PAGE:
Srila Giri Maharaja “The Play of Mercy”

BKG folded hands

On Sep 19, 2015, at 8:55 AM, Swami BK Giri wrote:

Dear Sriman Nabadwip das Adhikari,

Please accept my humble obeisances in remembrance of our Divine Masters; Srila Prabhupda, Srila Sridhara Maharaja and Srila Govinda Maharaja.

Your very contemplative letter has given me much to think about and respond to. I will try my best to do so.

“It is easy for me to offer suggestions or critiques, but I do not have the capacity to produce the equal of what you have done”. That’s very hard to believe!

It’s very kind of you to say so. I know it is a sincere comment, one that is typical of a humble vaishnava.

However, I really feel myself to be very inadequate and insignificant when reading the heartfelt expressions of devotees for their guru. These are not always accurate indicators of deeper, more meaningful symptoms of adhikara, but they do, nevertheless, serve as significant reminders of the goal we seek, and our own inadequacies as disciples (students). Such reminders serve a useful purpose for both the writer and the reader.

Ideally we will serve the Lord’s devotees with kaya, mana, vakyah; our body, mind and words. So, words that encourage our progressive march, even if spoken by unknown persons, or unqualified persons, may serve to inspire us in very meaningful ways. Sri Bilvamangala Thakura was moved by the words of the prostitute he was visiting. According to him, she is responsible for his abandoning his materialistic life for the pursuit of pure devotion to Krishna; yet I do not know how much she was a devotee herself. It doesn’t matter. Krishna can use any vehicle to inform us we are nityera krishna dasa. Actually that message is being constantly broadcast by Paramatma, it requires only for the jiva to give attention to it.

In the past I often heard criticisms of devotees, especially those who were inexperienced in lecturing, who gave classes, but were not so polished or expert in doing so. But I never heard a class given by any practitioner that did not move me to think I derived some special benefit by hearing that class. Even the least experienced lecturer knew enough to say something memorable about Krishna, Sri Guru, Vaishnavas, Krishna Lila, etc.

I look for those memorable expressions and there seems to be a great abundance of them, often from unexpected sources.

Based on your long history of dedicated service in the line of our Sri Guru Varga, you are an expected source of such meaningful words, which bring many things to light and naturally touch my own sympathetic remembrances of our Srila Prabhupada and the wonders he worked through his disciples.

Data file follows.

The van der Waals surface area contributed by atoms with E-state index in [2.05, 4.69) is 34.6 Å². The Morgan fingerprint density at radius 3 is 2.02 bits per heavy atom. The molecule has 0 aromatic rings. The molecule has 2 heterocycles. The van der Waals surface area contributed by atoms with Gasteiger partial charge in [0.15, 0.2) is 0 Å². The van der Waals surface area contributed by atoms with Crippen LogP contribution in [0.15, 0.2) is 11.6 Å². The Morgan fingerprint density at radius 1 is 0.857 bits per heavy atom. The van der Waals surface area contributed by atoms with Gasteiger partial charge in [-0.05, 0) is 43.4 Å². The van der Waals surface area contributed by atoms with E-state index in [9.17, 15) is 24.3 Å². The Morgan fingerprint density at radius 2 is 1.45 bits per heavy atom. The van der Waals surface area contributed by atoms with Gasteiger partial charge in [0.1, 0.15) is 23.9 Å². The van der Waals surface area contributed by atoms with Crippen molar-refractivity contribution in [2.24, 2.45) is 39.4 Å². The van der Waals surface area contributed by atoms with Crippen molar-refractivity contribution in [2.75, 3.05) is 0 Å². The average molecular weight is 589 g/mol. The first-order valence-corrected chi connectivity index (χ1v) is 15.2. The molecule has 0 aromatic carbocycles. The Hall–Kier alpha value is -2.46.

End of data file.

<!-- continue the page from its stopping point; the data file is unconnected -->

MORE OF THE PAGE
All of this is a long way of saying that I do not believe my comment to you should be “very hard to believe.”

I remember some of your articles in the newsletters you were publishing in the 90”s. I think it was called “Counter Point” or something like that, and also the more recent articles on your website.

I think you are remembering our “Vaishnava Transmission” a newsletter produced by Sriman Gokulananda. Back copies are still available via our website by clicking here. Sriman Sruta Srava also asked me to write for his “Vaishnava Toshani” and, when time permitted I did so. I was asked to write for “Counterpoint” but, unfortunately, never found the time to do so.

I especially liked the article called “The Pied Piper of San Jose”. I’ll have to go back and read it again.

I also like it. I have received many good reviews, including some from those who worship the ground Goswami Maharaja walks on. Even Sripada Janardana Maharaja told someone “It was well written.”, and I’m sure he would have preferred it had never been written at all. Of course we should not forget to express our gratitude to Sripada Goswami Maharaja, who provided much of the material and impetus for writing the article. We must also not forget the IAB, whose march behind him, along with their followers, inspired the tie-in with the Piper from Hamlin and later proved true both their behavior and the predictions of it.

To refresh my memory, I just did a quick review of some of the article. After doing so, it is difficult to believe I am the author. I cannot say Srila Gurudeva made me write it. At the same time, I cannot deny that it was he who caused me to do so. But for him, what purpose would be served in writing it? At the same time, I know I am not the pure instrument of His Divine Grace, whose pen moves according to his direction. Thus, though my name is there as the author, the true author remains a mystery to me.

The IAB seems to credit me with the authorship. Posting that article probably had a lot to do with my being labeled an offender and dis-acharya-fide by the IAB. Dis-acharya-fide is like bonafide; in reverse. Something like the way Hrdayananda Maharaja once spoke about Prabhu Rupanuga “He’s following varnashrama in reverse.” (brahmachari, grhasta, sannyasa—sannyasa, grhasta… ). Or, maybe their treatment of me is simply a further manifestation of their disregard for Srila Govinda Maharaja. Perhaps it is some of both.